Constituents said they hoped the letter forces commissioners to re-examine their statements about the role of MPD in the community and to reverse course on support for full MPD funding.

“If it does not, I hope this letter helps the community realize that these Commissioners do not speak for us, and we should elect new ones,” said Gitomer.  “My ultimate goal is that the Commissioners retract their letter and send a second letter to the City Council acknowledging the harm that the MPD causes many of their constituents.”

Soderman, the commissioner who moved the letter, said he wanted his position to be clear. “I support the Black Lives Matter movement,” he said, noting that he has participated as a protester. “I hope in my heart that this country is able to make solid progress and real strides so that we don’t have established white power and blatant racism within our country.”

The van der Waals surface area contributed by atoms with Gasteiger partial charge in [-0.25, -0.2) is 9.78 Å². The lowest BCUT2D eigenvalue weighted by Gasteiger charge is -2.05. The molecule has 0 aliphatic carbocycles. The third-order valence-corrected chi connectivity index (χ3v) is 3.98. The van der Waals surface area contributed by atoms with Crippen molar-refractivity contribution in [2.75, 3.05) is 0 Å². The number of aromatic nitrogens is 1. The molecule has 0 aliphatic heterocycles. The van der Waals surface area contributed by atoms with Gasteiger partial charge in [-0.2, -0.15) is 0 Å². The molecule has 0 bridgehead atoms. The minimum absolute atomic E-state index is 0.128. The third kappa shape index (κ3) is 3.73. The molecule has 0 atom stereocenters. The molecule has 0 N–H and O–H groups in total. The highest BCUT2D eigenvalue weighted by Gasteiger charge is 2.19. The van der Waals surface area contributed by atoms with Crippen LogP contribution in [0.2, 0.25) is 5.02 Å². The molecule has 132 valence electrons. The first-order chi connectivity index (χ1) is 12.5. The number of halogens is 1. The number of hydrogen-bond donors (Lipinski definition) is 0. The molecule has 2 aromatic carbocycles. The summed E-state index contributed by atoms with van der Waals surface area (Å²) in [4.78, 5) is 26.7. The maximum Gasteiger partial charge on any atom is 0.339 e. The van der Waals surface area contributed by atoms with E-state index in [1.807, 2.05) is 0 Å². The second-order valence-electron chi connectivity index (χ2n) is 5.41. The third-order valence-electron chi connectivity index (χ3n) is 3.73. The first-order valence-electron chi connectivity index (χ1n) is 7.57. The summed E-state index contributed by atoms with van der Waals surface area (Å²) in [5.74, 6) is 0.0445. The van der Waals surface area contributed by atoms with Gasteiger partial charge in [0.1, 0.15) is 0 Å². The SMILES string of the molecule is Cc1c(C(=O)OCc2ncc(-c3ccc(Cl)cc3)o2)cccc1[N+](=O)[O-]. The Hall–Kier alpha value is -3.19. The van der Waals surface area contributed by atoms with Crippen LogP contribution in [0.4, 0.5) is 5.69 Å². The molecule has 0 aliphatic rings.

“I also support and believe that our police force is one of the most progressive police forces in the United States, and wouldn’t be without proper funding and training of this police force, which the vast majority of our constituents request,” he added. “I don’t believe that you have to choose one or the other.”

ANCs do not generally hold meetings of full commissions in August. A Community Listening Session will be included on the agenda of the August 24th meeting of the ANC 6A Community Outreach Committee meeting. That agenda, and the connection details will be posted at least week in advance at anc6a.org.

You can read the full text of the constituent letter here.